Fences Gender Roles

Powerful Essays
Gender roles are defined as “the role or behavior learned by a person as appropriate to their gender, determined by the prevailing cultural norms,” (Oxford Dictionary). Over time, gender roles have drastically changed in the United States and many other places. In recent history, men and women had completely different expectations and standards to which they were held. Men were considered to be superior to women in many ways. During this time a patriarchal lifestyle was common. Men had the ultimate say in every situation, had all of the power, and were often very controlling, since they were considered the “head of the household.” Women were treated as objects with very limited and specific roles such as cooking, cleaning, as well as taking…show more content…
This means that certain people were not permitted to have specific jobs or go to certain places because of their socioeconomic status. Most people in the 1950’s did not have high paying jobs or a good education. For example, Troy Maxson, in August Wilson’s play Fences, is an African American man who works for the sanitation department as a garbage man. Troy was previously a baseball star in the Negro Leagues. He learned how to play baseball in jail, which is where he met Jim Bono. Mr. Bono is also a garbage man who has been friends with Troy for more than thirty…show more content…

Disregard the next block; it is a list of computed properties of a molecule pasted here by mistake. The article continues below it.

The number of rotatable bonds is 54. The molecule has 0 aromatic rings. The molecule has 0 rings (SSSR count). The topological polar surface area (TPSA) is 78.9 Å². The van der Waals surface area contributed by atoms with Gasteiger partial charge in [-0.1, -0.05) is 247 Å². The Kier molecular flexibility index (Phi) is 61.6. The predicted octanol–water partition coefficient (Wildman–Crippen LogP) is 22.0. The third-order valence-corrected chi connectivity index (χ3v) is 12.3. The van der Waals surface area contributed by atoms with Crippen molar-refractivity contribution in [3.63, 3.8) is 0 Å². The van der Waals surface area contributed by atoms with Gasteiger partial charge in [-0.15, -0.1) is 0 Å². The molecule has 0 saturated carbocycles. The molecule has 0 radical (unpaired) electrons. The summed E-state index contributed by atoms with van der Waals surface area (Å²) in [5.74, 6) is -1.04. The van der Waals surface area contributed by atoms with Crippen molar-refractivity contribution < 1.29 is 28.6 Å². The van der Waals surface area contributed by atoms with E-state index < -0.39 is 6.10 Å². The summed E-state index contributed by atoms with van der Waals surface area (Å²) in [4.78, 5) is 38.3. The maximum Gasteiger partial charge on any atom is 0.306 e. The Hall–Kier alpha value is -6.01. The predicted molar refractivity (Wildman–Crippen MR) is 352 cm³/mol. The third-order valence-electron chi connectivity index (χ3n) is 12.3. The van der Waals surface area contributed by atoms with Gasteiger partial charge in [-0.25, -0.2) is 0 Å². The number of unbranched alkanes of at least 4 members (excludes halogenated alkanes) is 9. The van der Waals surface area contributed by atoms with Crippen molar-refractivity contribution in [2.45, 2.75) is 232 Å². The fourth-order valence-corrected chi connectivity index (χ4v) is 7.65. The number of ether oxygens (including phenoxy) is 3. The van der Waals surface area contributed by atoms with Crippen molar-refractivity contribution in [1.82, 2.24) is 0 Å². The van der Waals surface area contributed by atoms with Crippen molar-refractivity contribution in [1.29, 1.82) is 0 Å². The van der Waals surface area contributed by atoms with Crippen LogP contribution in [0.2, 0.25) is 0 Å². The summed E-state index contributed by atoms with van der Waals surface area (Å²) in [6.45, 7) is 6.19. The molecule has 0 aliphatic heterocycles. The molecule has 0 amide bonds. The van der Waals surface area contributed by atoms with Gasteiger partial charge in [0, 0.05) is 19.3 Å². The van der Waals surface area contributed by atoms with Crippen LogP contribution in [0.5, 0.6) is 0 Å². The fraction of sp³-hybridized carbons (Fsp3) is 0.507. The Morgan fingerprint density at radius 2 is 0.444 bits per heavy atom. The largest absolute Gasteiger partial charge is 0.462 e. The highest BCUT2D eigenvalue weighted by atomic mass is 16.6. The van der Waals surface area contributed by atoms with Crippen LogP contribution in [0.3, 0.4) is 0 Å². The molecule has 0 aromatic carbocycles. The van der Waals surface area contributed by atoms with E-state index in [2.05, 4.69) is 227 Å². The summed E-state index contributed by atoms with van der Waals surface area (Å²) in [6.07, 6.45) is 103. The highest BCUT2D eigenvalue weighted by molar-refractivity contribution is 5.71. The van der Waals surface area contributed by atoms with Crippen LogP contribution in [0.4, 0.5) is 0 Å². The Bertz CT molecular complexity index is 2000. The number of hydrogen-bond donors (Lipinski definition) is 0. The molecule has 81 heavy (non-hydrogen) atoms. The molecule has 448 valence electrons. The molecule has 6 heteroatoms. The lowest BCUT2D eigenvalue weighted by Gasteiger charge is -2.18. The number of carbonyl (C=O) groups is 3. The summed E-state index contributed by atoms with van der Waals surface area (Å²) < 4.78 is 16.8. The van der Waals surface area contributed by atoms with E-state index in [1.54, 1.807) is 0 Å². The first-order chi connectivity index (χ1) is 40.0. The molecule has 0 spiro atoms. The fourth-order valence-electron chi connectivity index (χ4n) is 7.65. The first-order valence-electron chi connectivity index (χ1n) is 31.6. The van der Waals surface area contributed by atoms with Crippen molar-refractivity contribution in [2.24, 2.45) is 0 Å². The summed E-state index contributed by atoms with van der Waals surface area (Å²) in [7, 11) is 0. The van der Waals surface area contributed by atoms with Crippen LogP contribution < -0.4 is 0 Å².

Bono asks Troy about a girl named Alberta. Bono accuses Troy of eyeing her and buying her multiple drinks, but Troy claims he eyes all the women and that buying drinks for someone does not mean anything. Rose Maxson, who is Troy’s wife of eighteen years, comes out onto the porch where the men are sitting. Rose is ten years younger than Troy. She does all of the common chores such as cooking, cleaning, and taking care of the children. She is a prime example of a typical housewife in the 1950’s. Rose is very devoted to Troy and loves her family very much even though Troy does not appreciate her like he should. Troy exemplifies his male dominance by the way he talks and treats Rose. Troy calls Rose “woman” when he wants her attention throughout the play. He does this in front of others and treats her like his
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